Attorney General: Bills For Flint’s Poisoned Water Is An ‘Outrage’

Michigan's top prosecutor said he may act to negate customer bills for the poisonous water that Flint residents are being forced to pay


Residents in Flint are still being forced to pay for contaminated water.

Michigan’s Attorney General, Bill Schuette said Monday that it’s an “outrage” that residents of Flint are being forced to pay for water that’s unsafe to drink and his office may take action to stop the billing.

Schuette’s office has launched a criminal investigation into the water crisis to see if any laws were broken. Schuette also announced that a former FBI chief and ex-prosecutor will lead the investigation.

RT reports: At a press conference on Monday, Schuette addressed public accountability, particularly over whether residents of Flint should remain on the hook for water bills even as the economically-impoverished city’s water remains riddled with lead, Legionnaires’ disease, and E. coli. Schuette said the continued billing was an “outrage.”

“Words can barely describe this tragedy. Things went terribly wrong,” he said at a press conference on Monday. “I would certainly not bathe a newborn child or a young infant in this bad water and if you can’t drink the bad water you shouldn’t pay for it.”

However, it is unclear whether Schuette’s office can legally bar the city from collecting water-bill payments, NBC News reported. City residents are relying on donated bottled water at the moment.

Schuette also introduced the two lead investigators who will be tasked with determining whether any laws were broken in leading up to and during Flint’s ongoing water emergency. The crisis stems from an unelected, state-appointed emergency manager’s decision in April 2014 to switch the city’s water supply from the Detroit River to the heavily-polluted Flint River, relying on pipes that leached lead into the water.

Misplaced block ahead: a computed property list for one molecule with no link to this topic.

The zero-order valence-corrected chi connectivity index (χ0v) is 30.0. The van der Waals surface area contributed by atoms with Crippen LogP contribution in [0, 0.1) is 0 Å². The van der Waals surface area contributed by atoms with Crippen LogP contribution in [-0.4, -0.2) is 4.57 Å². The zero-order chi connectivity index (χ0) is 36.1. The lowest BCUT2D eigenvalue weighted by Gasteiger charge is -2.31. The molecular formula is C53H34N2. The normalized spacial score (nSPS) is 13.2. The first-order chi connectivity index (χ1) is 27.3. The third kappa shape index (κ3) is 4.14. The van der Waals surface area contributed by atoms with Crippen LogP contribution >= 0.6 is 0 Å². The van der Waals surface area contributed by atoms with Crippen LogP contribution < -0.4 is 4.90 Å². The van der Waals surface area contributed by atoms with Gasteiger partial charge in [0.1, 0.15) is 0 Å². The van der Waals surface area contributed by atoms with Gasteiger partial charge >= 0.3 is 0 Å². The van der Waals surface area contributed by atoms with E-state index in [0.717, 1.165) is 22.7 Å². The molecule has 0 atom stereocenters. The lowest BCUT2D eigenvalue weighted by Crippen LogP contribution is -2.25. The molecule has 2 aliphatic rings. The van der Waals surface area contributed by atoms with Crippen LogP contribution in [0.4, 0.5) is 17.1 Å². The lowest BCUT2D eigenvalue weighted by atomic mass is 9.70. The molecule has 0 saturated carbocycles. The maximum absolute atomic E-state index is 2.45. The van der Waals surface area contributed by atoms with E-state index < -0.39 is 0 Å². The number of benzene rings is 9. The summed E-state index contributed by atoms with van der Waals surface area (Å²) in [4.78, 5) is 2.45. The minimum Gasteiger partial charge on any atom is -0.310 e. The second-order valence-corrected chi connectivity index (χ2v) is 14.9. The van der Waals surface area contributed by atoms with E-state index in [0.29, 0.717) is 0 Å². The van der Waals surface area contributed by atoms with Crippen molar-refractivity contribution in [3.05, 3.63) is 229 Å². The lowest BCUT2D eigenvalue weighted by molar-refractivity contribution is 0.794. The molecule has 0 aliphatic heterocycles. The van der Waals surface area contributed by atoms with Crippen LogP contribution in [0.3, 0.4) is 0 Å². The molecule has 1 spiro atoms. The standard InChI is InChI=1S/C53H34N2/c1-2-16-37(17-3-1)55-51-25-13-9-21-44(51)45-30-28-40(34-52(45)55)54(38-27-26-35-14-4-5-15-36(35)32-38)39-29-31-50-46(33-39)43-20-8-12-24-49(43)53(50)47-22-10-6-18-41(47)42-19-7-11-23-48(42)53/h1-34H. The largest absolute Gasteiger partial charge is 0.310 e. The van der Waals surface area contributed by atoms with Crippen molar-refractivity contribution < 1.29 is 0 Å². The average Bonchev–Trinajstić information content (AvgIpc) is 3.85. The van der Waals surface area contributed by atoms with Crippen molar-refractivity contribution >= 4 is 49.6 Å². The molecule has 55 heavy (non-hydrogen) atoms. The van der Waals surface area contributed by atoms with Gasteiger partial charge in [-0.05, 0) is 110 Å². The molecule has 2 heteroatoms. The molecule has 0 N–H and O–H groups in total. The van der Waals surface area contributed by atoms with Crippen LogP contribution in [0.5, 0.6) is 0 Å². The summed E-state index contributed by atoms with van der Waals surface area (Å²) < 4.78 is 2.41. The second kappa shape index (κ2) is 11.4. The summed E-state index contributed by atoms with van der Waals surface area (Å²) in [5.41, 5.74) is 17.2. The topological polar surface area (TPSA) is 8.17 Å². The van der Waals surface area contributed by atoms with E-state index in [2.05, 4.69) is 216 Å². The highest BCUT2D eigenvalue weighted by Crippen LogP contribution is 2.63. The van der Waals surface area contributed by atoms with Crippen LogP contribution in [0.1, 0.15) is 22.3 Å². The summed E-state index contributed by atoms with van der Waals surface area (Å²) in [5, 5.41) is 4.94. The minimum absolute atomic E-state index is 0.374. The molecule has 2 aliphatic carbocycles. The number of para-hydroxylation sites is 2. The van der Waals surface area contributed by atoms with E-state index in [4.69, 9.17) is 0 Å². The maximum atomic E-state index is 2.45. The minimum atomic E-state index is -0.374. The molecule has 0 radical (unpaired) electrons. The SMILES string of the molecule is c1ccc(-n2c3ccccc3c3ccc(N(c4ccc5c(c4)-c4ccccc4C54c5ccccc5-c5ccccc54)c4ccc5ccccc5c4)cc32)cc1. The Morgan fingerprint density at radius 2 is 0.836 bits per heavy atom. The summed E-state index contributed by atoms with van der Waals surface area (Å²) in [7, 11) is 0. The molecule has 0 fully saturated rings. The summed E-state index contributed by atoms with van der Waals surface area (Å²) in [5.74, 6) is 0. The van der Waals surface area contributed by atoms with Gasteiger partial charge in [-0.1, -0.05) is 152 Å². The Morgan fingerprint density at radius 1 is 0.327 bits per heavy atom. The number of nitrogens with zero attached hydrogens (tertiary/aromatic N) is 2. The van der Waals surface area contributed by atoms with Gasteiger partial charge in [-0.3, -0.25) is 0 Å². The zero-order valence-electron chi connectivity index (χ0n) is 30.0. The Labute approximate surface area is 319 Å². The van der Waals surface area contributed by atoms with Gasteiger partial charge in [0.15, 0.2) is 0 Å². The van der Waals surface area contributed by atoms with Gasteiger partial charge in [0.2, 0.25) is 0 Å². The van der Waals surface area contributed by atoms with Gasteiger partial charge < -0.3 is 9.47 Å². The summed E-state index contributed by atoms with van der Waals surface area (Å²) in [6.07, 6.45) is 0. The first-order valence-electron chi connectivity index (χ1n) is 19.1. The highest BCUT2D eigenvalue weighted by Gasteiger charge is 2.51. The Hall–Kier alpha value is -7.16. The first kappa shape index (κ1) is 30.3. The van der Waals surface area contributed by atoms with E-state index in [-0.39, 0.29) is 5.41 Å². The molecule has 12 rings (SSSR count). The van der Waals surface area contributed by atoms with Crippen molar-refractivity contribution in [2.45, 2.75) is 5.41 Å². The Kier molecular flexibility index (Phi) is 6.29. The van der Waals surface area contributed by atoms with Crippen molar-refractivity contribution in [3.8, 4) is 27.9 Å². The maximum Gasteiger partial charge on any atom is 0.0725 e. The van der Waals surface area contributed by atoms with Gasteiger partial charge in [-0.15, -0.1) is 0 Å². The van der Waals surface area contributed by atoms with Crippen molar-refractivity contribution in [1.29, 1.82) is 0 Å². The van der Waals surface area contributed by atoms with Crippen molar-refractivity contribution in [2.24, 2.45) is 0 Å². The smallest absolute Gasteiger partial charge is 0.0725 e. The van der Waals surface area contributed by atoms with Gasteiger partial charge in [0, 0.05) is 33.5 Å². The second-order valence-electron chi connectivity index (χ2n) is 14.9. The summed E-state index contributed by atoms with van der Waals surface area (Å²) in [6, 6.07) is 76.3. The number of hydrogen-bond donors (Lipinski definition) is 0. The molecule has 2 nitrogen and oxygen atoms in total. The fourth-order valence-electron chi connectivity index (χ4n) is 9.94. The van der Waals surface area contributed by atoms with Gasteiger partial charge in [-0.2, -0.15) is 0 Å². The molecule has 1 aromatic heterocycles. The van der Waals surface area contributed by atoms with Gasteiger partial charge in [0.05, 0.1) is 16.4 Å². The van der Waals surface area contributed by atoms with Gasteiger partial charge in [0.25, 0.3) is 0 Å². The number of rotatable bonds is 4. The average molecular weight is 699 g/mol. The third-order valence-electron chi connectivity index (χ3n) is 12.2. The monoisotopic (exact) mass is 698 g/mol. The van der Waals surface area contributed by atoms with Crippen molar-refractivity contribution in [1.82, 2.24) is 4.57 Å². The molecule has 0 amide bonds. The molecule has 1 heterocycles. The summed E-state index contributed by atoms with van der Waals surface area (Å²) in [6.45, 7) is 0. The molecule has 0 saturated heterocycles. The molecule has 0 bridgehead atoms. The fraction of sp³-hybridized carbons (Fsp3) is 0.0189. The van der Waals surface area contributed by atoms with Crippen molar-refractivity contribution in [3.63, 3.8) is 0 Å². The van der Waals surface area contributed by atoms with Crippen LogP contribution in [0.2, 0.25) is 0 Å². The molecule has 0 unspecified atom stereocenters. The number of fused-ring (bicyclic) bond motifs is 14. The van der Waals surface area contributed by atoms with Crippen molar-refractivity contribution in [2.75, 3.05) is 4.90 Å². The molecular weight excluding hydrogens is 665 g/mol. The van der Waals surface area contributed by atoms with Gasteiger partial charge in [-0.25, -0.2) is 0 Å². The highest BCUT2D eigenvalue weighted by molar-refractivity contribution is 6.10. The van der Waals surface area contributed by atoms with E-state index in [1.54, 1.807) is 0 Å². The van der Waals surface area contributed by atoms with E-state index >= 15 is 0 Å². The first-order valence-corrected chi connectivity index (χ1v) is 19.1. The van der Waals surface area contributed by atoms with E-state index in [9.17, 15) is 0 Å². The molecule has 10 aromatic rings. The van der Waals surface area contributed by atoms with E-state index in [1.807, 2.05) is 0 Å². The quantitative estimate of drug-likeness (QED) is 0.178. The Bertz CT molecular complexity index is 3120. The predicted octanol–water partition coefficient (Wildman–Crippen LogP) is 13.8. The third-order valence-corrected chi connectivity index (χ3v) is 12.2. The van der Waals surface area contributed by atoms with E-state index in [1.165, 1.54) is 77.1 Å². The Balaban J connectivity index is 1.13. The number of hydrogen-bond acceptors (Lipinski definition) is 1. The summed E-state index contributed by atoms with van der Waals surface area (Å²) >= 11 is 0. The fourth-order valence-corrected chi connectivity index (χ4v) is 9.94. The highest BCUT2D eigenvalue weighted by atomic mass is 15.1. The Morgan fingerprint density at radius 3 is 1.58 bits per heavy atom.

Schuette named former Wayne County Assistant Prosecutor Todd Flood and retired FBI Special Agent Andrew Arena to lead the investigation. “We will do our job thoroughly and let the chips fall where they may,” Schuette said of the impending investigation, according to reports. “I have every confidence in Todd Flood, Andrew Arena and our team to work with me on this independent investigation. This investigation is about beginning the road back, to rebuild, regain and restore trust in government.” Flood said his investigative team will “open up every door. We’re going to ask the tough questions ‒ ‘What did you know and when did you know it?'”

As attorney general, it is Schuette’s job to defend the state against legal challenges. He said by naming an “independent” investigation team separate from his office, he will ensure “an ethics-based conflict wall” exists between the attorney general’s office, the investigation team, and the group who will defend Republican Governor Rick Snyder and the state against any lawsuits that come from the crisis.

“This independent investigation will be exhaustive and thorough,” the attorney general said. “Without fear or favor, I will carry out my responsibility to enforce the laws and protect the families and citizens of Flint.”

While it is good to see this problem finally getting national media attention, Flint is not the only city with contaminated water supplies. A recent report by The Guardian shows that public water supplies across the country were experiencing similar issues.

In Sebring, a small town about 70 miles southeast of Cleveland, Ohio children and pregnant women are being warned not to drink the tap water after samples from homes turned up unsafe levels of lead.